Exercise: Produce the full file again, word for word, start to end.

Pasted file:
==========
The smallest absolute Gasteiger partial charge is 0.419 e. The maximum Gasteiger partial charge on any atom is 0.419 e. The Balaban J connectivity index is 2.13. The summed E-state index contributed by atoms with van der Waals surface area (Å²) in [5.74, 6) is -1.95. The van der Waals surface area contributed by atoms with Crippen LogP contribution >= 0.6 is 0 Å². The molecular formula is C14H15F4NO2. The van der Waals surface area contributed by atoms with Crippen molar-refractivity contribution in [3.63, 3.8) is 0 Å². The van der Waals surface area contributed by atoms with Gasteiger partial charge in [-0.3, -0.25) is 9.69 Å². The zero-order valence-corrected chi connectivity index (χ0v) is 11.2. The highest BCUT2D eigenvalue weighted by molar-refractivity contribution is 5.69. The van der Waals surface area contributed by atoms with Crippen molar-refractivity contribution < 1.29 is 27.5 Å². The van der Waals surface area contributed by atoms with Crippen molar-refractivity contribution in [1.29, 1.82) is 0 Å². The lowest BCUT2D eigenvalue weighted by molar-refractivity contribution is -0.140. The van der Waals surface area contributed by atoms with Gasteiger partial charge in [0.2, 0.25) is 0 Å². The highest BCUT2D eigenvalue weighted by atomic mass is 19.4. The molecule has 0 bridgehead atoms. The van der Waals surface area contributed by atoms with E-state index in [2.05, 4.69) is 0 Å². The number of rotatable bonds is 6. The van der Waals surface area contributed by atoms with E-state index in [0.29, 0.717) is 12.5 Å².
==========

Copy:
The smallest absolute Gasteiger partial charge is 0.419 e. The maximum Gasteiger partial charge on any atom is 0.419 e. The Balaban J connectivity index is 2.13. The summed E-state index contributed by atoms with van der Waals surface area (Å²) in [5.74, 6) is -1.95. The van der Waals surface area contributed by atoms with Crippen LogP contribution >= 0.6 is 0 Å². The molecular formula is C14H15F4NO2. The van der Waals surface area contributed by atoms with Crippen molar-refractivity contribution in [3.63, 3.8) is 0 Å². The van der Waals surface area contributed by atoms with Gasteiger partial charge in [-0.3, -0.25) is 9.69 Å². The zero-order valence-corrected chi connectivity index (χ0v) is 11.2. The highest BCUT2D eigenvalue weighted by molar-refractivity contribution is 5.69. The van der Waals surface area contributed by atoms with Crippen molar-refractivity contribution < 1.29 is 27.5 Å². The van der Waals surface area contributed by atoms with Crippen molar-refractivity contribution in [1.29, 1.82) is 0 Å². The lowest BCUT2D eigenvalue weighted by molar-refractivity contribution is -0.140. The van der Waals surface area contributed by atoms with Gasteiger partial charge in [0.2, 0.25) is 0 Å². The highest BCUT2D eigenvalue weighted by atomic mass is 19.4. The molecule has 0 bridgehead atoms. The van der Waals surface area contributed by atoms with E-state index in [2.05, 4.69) is 0 Å². The number of rotatable bonds is 6. The van der Waals surface area contributed by atoms with E-state index in [0.29, 0.717) is 12.5 Å².